According to this site:
The Northwestern Colloquy will be the first scholarly weblog to be operated by a major law review. It will feature legal commentary written in the form of blog posts. This new format will allow scholars to publish their thoughts within days of an emerging legal development. The subject matter can be anything within the field of legal inquiry, whether a short exposition of a new idea, an analysis of an emerging legal topic, an ongoing debate regarding a legal issue, or a short response to an already published piece of scholarship. Readers can rely upon the Law Review to ensure that citations in these pieces support the assertions made in the posts. We will also be allowing comments on these pieces in a moderated forum. We hope that this new feature will serve as both an attractive new way in which to publish ideas and as a meeting place for far-flung scholars to interact and refine their work.
Additionally, for those who wish to publish pieces that straddle the border between the depth and rigor of an article and the speed and brevity of a blog post or an op-ed, the Colloquy will regularly publish short pieces of scholarship, of no more than 5000 words and 40 footnotes. These short pieces will be initially published on the web, and subsequently added to a print volume of the Law Review. This will drastically shorten the amount of time that lapses between the conception of an idea and the possibility of its publication in a major law review from more than a year to less than three months. Just as with the blog posts on the Colloquy, students will provide authors who contribute these short pieces with the editing and citation-checking services that are a hallmark of legal publication.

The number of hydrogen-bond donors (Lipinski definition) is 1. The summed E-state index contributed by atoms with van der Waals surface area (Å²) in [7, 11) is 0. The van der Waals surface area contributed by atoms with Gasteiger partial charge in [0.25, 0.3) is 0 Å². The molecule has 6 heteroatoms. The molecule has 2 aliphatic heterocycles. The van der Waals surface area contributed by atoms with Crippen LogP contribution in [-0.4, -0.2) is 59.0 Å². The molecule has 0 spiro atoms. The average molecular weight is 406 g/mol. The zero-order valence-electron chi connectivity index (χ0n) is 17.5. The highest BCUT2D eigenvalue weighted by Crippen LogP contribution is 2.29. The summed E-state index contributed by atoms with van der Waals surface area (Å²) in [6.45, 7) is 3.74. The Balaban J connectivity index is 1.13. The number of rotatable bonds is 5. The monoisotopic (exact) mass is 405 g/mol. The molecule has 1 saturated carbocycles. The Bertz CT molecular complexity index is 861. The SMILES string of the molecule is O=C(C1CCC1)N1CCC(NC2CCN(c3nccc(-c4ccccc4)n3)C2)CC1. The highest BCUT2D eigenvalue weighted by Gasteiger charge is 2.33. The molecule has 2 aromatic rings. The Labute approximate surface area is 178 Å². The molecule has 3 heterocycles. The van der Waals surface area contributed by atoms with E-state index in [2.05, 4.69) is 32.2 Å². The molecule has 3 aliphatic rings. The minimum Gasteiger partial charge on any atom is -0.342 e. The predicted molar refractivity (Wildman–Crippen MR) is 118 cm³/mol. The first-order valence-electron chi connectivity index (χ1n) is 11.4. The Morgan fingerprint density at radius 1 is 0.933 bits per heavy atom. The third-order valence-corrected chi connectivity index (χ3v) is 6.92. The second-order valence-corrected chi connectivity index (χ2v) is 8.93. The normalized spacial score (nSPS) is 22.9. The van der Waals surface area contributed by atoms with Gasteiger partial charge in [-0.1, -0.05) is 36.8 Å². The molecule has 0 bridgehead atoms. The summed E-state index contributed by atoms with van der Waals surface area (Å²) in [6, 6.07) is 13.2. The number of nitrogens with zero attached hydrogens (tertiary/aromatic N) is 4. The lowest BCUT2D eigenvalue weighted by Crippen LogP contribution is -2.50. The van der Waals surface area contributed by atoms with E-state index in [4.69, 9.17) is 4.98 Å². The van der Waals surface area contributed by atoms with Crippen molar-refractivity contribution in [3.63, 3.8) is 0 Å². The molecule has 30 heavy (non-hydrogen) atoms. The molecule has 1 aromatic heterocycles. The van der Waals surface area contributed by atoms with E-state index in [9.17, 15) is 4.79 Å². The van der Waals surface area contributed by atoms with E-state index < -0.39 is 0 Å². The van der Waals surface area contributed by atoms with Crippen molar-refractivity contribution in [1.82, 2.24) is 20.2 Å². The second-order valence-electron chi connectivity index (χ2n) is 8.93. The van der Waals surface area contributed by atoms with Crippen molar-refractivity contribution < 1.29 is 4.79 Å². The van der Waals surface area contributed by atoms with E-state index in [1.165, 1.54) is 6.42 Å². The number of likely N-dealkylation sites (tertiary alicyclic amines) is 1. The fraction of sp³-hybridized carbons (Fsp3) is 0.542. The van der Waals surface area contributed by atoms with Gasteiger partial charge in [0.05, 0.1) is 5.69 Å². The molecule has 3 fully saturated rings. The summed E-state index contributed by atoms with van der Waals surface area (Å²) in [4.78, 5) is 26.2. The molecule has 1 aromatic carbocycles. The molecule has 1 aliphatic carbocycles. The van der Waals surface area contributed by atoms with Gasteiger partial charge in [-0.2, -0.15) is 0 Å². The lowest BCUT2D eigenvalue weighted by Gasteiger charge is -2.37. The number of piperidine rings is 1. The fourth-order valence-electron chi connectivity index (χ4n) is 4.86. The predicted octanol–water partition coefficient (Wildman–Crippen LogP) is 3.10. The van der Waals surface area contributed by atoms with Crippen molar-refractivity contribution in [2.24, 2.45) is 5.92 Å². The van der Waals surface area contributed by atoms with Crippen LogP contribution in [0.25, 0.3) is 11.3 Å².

In order to maintain the comments threads on the Colloquy as a safe and productive forum for academic discussion, the Law Review will strictly monitor all comments to ensure compliance with the following standards:
1. All comments must be worded in a respectful and scholarly fashion. The Law Review will enforce a zero-tolerance policy against any commenters who employ harrassing or abusive language, employ personal invective in the place of argument, or fail to engage in respectful, appropriate standards of discussion.
2. All comments must address the substance of the post to which they are responding.
3. No commenter shall use the Colloquy to promote services or merchandise other than academic work.
4. All comments must comply with the University’s Policy Statements.
5. All commenters must include a valid e-mail address, and their real name. No anonymous postings will be permitted.
All comments must be approved by Law Review staff before they will be posted. The Law Review reserves the right to edit or refuse to publish any comment that we determine, in our discretion, to be a violation of these policies. Whenever practicable, we will notify a commenter if we choose to edit or delete their comment. If we determine that any commenter has repeatedly failed to abide by the comment policy, we will cease to approve any comments by that person. We reserve the right to block IP addresses and take other measures to prevent comment abuse in extreme cases.
Via The Legal Theory Blog. As has recently been discussed at Stone Court, the feminist blogosphere can sometimes seem like an angry and hostile place itself, rather than a respite from the endemic misogyny of the Internet. If more blogs implemented at least some of these rules, perhaps the tone and content of the discourse would improve, and that might lead to increased participation by people it would be valuable to hear from.